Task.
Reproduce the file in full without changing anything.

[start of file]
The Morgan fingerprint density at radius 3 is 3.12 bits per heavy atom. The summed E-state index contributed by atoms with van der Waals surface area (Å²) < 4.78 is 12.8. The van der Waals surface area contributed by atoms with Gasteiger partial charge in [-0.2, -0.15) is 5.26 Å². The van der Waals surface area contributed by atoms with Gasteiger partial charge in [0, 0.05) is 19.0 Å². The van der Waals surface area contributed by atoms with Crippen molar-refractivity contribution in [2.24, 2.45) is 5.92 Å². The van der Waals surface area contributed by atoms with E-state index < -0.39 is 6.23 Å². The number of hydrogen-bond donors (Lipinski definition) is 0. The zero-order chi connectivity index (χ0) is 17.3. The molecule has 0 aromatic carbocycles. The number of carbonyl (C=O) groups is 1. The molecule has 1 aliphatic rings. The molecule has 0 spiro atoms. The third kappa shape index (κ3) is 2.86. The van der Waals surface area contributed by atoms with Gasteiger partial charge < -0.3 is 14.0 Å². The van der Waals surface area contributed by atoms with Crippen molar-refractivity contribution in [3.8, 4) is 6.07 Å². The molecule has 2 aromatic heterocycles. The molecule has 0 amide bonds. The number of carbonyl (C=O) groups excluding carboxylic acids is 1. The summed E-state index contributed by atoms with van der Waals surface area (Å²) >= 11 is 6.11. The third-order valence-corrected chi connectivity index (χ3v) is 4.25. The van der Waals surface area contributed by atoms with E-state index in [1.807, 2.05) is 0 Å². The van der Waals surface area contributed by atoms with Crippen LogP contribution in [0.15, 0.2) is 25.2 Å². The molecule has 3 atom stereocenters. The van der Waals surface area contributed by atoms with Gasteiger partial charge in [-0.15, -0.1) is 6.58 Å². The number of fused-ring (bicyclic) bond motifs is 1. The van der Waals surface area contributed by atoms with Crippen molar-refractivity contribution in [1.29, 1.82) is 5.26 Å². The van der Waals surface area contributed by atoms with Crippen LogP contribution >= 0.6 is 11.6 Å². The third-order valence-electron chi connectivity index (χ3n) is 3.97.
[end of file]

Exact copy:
The Morgan fingerprint density at radius 3 is 3.12 bits per heavy atom. The summed E-state index contributed by atoms with van der Waals surface area (Å²) < 4.78 is 12.8. The van der Waals surface area contributed by atoms with Gasteiger partial charge in [-0.2, -0.15) is 5.26 Å². The van der Waals surface area contributed by atoms with Gasteiger partial charge in [0, 0.05) is 19.0 Å². The van der Waals surface area contributed by atoms with Crippen molar-refractivity contribution in [2.24, 2.45) is 5.92 Å². The van der Waals surface area contributed by atoms with E-state index < -0.39 is 6.23 Å². The number of hydrogen-bond donors (Lipinski definition) is 0. The zero-order chi connectivity index (χ0) is 17.3. The molecule has 0 aromatic carbocycles. The number of carbonyl (C=O) groups is 1. The molecule has 1 aliphatic rings. The molecule has 0 spiro atoms. The third kappa shape index (κ3) is 2.86. The van der Waals surface area contributed by atoms with Gasteiger partial charge < -0.3 is 14.0 Å². The van der Waals surface area contributed by atoms with Crippen molar-refractivity contribution in [3.8, 4) is 6.07 Å². The molecule has 2 aromatic heterocycles. The molecule has 0 amide bonds. The number of carbonyl (C=O) groups excluding carboxylic acids is 1. The summed E-state index contributed by atoms with van der Waals surface area (Å²) >= 11 is 6.11. The third-order valence-corrected chi connectivity index (χ3v) is 4.25. The van der Waals surface area contributed by atoms with E-state index in [1.807, 2.05) is 0 Å². The van der Waals surface area contributed by atoms with Crippen LogP contribution in [0.15, 0.2) is 25.2 Å². The molecule has 3 atom stereocenters. The van der Waals surface area contributed by atoms with Gasteiger partial charge in [-0.15, -0.1) is 6.58 Å². The number of fused-ring (bicyclic) bond motifs is 1. The van der Waals surface area contributed by atoms with Crippen molar-refractivity contribution in [1.29, 1.82) is 5.26 Å². The van der Waals surface area contributed by atoms with Crippen LogP contribution >= 0.6 is 11.6 Å². The third-order valence-electron chi connectivity index (χ3n) is 3.97.